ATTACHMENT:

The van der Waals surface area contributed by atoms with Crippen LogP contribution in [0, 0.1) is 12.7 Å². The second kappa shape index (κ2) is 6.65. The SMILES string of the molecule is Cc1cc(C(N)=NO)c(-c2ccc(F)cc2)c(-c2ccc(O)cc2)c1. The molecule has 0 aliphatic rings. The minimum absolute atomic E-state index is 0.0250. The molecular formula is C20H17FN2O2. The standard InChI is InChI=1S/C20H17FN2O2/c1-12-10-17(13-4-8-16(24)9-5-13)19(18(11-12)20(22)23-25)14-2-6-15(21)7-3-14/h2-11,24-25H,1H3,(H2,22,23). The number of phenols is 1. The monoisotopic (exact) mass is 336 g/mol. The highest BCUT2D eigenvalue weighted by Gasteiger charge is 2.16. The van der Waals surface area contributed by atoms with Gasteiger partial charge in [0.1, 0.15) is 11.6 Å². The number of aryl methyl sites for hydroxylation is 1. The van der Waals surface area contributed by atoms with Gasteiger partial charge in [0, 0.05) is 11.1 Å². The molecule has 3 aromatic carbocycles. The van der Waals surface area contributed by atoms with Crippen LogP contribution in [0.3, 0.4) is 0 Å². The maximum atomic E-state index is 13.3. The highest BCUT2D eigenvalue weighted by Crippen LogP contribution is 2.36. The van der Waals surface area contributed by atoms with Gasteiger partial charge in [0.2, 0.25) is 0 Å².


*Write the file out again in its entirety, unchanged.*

The van der Waals surface area contributed by atoms with Crippen LogP contribution in [0, 0.1) is 12.7 Å². The second kappa shape index (κ2) is 6.65. The SMILES string of the molecule is Cc1cc(C(N)=NO)c(-c2ccc(F)cc2)c(-c2ccc(O)cc2)c1. The molecule has 0 aliphatic rings. The minimum absolute atomic E-state index is 0.0250. The molecular formula is C20H17FN2O2. The standard InChI is InChI=1S/C20H17FN2O2/c1-12-10-17(13-4-8-16(24)9-5-13)19(18(11-12)20(22)23-25)14-2-6-15(21)7-3-14/h2-11,24-25H,1H3,(H2,22,23). The number of phenols is 1. The monoisotopic (exact) mass is 336 g/mol. The highest BCUT2D eigenvalue weighted by Gasteiger charge is 2.16. The van der Waals surface area contributed by atoms with Gasteiger partial charge in [0.1, 0.15) is 11.6 Å². The number of aryl methyl sites for hydroxylation is 1. The van der Waals surface area contributed by atoms with Gasteiger partial charge in [0, 0.05) is 11.1 Å². The molecule has 3 aromatic carbocycles. The van der Waals surface area contributed by atoms with Crippen LogP contribution in [0.3, 0.4) is 0 Å². The maximum atomic E-state index is 13.3. The highest BCUT2D eigenvalue weighted by Crippen LogP contribution is 2.36. The van der Waals surface area contributed by atoms with Gasteiger partial charge in [0.2, 0.25) is 0 Å².